By Sam Suva
Upon arrival, and before
When we arrive in a campground, we are greeted with hope for improvements and a continuation of services. The campers and staff usually want to know if the issues that have been previously left unresolved will be addressed. They also remind us that the services they are used to, like weed trimming and social activities, need to be taken care of seamlessly.
During the communication with the owners and managers, prior to arrival, we make sure to include questions about where the campground could improve and what have been the praise and complaints by everyone. We get the “dumpster overflows on the holidays and the beginning of spring and winter,” and that the common areas need to be weeded and planted with seasonal flower arrangements, or that an activity could be added or deleted. These areas of concern are then discussed as to which the owner wishes to put funds toward to complete or update. I have a saying: “Get your money straight first,” which means not only our salary but also a budget for operating the campground and making improvements.
When we get to the campground, we usually get much more detailed information, which needs to be addressed. The previous staff are usually gone or are “getting gone” and are concerned with the next job or adventure in life. There is usually a break in the continuity of staff so that the concerns and ideas of the past are left with gaps. It is our job to make sure those gaps are filled.
Do our own assessment
We drive around the campground. In the first few days, or really hours, we have anonymity. We can drive around the grounds, inspect the utilities and supplies almost unnoticed. This gives us a great idea about the condition of the campground on the ground level. It is helpful to take notes about any repairs that need to be done. Touring the rental units and checking for things like blown light bulbs or dirty filters inside as well as broken or rotted boards outside helps to get a jump on the repairs. Usually seasons do a number on outbuildings and rentals so we make sure they are clean and in good repair.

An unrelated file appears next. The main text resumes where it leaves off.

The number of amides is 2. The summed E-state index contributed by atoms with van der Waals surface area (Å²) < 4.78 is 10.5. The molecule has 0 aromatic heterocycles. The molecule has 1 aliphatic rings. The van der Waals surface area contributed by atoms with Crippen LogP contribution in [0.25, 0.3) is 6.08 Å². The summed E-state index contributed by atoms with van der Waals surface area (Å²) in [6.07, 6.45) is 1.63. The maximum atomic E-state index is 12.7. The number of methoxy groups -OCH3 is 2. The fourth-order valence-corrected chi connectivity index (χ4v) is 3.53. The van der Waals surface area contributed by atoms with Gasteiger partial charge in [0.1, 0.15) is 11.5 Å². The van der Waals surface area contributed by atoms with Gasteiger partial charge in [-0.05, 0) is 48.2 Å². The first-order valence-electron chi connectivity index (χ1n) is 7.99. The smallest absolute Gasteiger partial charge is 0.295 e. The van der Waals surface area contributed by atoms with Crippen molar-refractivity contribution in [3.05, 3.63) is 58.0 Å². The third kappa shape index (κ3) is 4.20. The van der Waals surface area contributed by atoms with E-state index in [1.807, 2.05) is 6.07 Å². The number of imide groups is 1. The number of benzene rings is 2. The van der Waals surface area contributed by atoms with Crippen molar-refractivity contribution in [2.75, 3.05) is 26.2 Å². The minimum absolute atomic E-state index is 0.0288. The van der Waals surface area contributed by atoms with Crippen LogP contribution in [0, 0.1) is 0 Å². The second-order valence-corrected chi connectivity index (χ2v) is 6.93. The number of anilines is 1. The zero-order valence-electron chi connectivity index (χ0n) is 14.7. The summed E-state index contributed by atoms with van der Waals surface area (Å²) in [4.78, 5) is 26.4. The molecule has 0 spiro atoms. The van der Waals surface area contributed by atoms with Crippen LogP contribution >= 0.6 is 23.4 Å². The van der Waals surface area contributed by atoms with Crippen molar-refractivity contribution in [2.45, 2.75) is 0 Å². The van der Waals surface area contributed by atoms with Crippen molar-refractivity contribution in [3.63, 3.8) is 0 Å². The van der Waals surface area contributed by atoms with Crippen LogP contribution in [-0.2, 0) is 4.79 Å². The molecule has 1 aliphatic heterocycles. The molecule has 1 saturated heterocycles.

Talk to the campers
We find out campers’ concerns and give them a voice. When we ask a camper how the park is performing for the amount they are charging, we usually find a positive response, with a few caveats. The gravel roads may be in disrepair from a rain or the bathhouse may need a coat of paint. We make a mental note and thank them for their time and loyalty to the campground. We praise them for the cleanliness and creativity of the improvements to their sites and find a common ground to build on.
Since staff have already found a comfortable schedule during their time on property, we usually just do what we are told and follow directions. This helps to get the work done efficiently. However, staff also have eyes on what is repeatedly breaking down, like the breaker for the sewer pump or the security light that flickers, or the air blow up character that is getting faded and raggedy. This communication will usually come out during the season, so we are careful to listen and observe, making sure their concerns are noted and addressed. The complaints and observations that are safety-related are top priority.
Make a list
After we have a list, and usually it’s a very long list, we compile it into what can be accomplished relatively quickly and consistently. Also, what falls under the annual budget and what needs additional funds to complete? These areas are then acted on or “kicked upstairs” for approval from the owner or general manager. Then it is up to us to ensure that those areas are consistently addressed and that any new concerns are quickly addressed.
What have you noticed that needs to be improved in the campgrounds that you have visited? What have you done when coming into a campground to organize and complete projects? I look forward to your comments and experiences.
Please feel free to share your experiences in the comments below or contact me at samsuvarv(at)gmail.com .
See you down the road,
Sam Suva and his wife are work campers. They began work camping more than 10 years ago and have spent a lot of time working as they traveled. In this new weekly feature, they will share their experiences with you, with an emphasis on how to incorporate work camping into a full time RV lifestyle.